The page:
The story ends on a happy note:
Truly, after that I felt perfectly fine, and the rest of the week went wonderfully. I just had to avoid the one thing I actually enjoyed eating for the rest of the week. That night as I was talking to Rose about the whole thing we both agreed that while in Africa you can always say, “well, it could have been worse.” I could have had it coming out of both ends in front of all those people, I could have still be throwing up, I could have had wrenching pain…but I didn't. Eh, it's not so bad, and it could always be worse. NEXT!
Moco in Burkina Faso attempts to solve the mystery of the Canadian missionaries.
In addition to each of the two projects, I put in my time at the CSPS (health clinic) each day, assisting with prenatal consultations, weighing babies, and helping with monthly vaccinations. The rest of the time in village, I can be found reading , playing with my posse of little kids, visiting with neighbors and attempting to learn Siamou, or riding my bike to various locations. Cory, the health voluntee in the village of Serekeni, is my closest neighbor, and we've recently been trying to meet the ever-elusive Canadian missionaries who live in my village. The first time we located their house and prowled around, they had yet to return from a year-long trip back to Canada, so we had to be satisfied with a view of the house and yard alone. However, we marveled at the giant screened-in porch which is twice as big as my entire house, the huge water tank providing running water, and the solar panels for electricity. Then we were guiltily interrupted by the guard and made our exit. The second visit, we apparently just missed them by a few hours, they had gone to Orodara for the day. But their presence was evident by the newly-swept courtyard, car tire tracks, and various signs of habitation. After admiring the bouquet of flowers in a glass vase, complete with linen table cloth on the porch, we told the guard we'd try again another time and scampered off, visions of running water and good food flashing through our minds.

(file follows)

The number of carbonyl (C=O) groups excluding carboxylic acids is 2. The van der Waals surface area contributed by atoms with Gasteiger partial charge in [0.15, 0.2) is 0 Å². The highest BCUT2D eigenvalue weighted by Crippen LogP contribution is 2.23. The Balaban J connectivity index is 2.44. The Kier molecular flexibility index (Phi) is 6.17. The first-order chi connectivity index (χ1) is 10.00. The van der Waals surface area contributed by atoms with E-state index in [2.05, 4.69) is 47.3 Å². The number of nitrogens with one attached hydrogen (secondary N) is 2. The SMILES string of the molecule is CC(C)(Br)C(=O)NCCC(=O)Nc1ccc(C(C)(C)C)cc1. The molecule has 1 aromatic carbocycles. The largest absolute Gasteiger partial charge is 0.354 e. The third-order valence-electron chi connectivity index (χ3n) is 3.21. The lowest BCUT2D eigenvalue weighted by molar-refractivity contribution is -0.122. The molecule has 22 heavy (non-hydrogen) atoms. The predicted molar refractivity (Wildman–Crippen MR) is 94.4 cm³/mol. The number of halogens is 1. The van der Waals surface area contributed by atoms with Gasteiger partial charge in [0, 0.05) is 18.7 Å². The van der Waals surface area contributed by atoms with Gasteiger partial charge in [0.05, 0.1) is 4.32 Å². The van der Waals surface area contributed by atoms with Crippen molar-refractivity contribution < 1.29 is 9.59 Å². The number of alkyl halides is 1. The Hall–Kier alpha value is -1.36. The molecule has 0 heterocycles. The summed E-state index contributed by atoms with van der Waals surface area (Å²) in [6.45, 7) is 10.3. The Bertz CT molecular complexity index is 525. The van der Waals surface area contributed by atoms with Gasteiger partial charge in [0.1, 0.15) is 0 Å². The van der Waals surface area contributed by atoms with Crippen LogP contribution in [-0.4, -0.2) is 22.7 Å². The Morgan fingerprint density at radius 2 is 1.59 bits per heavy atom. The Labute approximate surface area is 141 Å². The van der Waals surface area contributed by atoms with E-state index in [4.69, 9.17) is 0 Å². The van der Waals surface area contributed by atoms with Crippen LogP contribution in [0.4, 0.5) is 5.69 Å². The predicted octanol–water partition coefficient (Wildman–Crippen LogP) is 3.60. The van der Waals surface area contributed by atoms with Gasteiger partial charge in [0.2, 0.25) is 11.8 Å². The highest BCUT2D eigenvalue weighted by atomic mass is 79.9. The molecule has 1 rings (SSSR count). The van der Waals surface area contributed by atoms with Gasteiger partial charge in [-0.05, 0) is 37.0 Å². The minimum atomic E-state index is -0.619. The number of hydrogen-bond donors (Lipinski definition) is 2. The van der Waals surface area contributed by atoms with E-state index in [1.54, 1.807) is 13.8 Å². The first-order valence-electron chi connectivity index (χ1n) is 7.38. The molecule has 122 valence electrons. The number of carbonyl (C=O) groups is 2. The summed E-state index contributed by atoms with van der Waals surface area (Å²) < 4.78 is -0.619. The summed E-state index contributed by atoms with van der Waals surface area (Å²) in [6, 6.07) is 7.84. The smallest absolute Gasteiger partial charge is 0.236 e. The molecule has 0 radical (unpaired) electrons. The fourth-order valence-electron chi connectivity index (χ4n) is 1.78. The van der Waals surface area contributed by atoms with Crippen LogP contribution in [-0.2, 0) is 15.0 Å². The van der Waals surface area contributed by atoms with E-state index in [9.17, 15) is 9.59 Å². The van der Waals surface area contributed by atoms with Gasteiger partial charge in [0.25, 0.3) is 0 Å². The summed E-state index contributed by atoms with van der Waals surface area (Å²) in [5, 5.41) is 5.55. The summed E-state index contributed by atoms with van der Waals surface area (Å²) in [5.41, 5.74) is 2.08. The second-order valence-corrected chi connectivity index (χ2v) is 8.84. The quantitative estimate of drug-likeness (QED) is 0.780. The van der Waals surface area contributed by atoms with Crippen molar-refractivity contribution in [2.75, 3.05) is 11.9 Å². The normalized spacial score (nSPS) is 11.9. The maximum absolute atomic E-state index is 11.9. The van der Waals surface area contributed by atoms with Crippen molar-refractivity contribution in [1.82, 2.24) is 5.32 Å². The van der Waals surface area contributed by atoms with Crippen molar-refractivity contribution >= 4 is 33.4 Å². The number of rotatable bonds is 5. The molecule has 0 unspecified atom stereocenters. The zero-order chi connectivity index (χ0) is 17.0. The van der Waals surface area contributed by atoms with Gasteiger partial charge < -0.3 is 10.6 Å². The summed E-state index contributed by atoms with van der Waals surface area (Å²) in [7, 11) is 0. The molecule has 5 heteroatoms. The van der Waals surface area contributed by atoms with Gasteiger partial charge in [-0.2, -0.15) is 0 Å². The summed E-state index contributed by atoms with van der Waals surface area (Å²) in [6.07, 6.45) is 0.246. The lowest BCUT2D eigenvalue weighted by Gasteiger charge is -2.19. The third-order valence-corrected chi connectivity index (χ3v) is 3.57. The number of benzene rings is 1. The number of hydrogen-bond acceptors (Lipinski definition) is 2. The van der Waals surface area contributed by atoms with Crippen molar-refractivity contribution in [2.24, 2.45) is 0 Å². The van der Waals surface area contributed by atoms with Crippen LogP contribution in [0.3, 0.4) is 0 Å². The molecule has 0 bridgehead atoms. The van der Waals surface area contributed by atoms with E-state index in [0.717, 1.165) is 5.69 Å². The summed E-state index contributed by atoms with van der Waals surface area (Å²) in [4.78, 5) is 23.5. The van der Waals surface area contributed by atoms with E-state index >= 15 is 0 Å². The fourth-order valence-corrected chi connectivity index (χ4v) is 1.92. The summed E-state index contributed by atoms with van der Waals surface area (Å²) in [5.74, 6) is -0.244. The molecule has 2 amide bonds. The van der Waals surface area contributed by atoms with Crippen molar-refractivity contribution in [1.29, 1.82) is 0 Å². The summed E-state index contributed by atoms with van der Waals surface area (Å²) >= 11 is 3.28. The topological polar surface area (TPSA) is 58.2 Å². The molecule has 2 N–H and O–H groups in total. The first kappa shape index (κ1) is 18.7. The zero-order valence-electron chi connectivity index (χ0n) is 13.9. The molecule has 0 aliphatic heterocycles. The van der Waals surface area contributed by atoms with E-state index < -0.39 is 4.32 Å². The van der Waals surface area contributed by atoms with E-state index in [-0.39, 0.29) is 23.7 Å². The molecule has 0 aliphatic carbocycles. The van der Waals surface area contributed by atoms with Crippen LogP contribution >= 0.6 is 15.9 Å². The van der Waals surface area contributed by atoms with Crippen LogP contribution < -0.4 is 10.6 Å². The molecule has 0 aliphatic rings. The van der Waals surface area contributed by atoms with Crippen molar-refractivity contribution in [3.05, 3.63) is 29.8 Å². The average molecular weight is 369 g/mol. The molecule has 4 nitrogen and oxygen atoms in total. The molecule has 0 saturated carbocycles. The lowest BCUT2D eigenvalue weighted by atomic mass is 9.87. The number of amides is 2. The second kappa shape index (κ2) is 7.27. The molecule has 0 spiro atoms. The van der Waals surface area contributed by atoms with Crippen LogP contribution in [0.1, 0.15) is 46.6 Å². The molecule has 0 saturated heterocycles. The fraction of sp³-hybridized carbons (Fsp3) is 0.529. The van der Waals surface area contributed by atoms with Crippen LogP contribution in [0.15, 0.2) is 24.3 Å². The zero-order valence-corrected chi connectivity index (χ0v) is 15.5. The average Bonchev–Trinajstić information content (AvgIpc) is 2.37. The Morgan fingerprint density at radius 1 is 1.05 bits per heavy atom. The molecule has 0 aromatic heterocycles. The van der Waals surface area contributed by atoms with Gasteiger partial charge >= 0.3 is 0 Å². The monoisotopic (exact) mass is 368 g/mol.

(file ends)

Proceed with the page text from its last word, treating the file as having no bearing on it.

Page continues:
Charlie, from Blooming Rose, attempts to teach local women the mystery of embroidery.
I now have ten ladies doing embroidery with me. We sit on the veranda in the afternoons and there is much laughter, although I gather that most of it is at my Fulfulde. If it's not me saying words that sound like something rude, it's my regular announcement at 6 o'clock that ‘I'm finished’.
Their tenacity to learning has been impressive so far, but we're still a way from producing really good quality work. There is just one lady so far who has been embroidering sarongs that I am ready to sell…I'm hoping to use some of the profits to start a market stall to help the ladies to sell their work locally. It's a small idea but one that I hope will make a big difference to this particular group of stars.
Finally, more proof that Burkina is a little short of earth-shaking events. Here’s a weather report. The good news: in some parts of the country, the hot seasons is being forced out by the beginnings of the heavy rains.
From Lara in Burkina:
This time of year involves a lot of trying to sit as still a possible with a really large bottle of water next to me, under the tree in my courtyard during the repo everyday. Even my students and colleagues have a hard time handling it. My male students wear uniforms with button down shirts and at about 10:30 in the morning when the room really starts to heat up, they start to unbutton them. That's right…it's so hot that my students were literally taking their clothes off! Ummm…Moumouni you need to keep your shirt ON during math class.
Well, that was the situation anyway, until a few days ago, when miraculously, a giant dust cloud blew out of the northern sky and was followed by rain, glorious rain, buckets and buckets of rain that lasted for hours. Who hooo!! The French describe someone who is lucky as having many chances, and in this particular case, nous avons eu la vraie chance. My burkinabes tell me that it's ultra rare for it to rain that early, especially so far north in Burkina. Now they can go out into the fields and start cultivating (virtually the only thing 90% of the population will do for the next four months).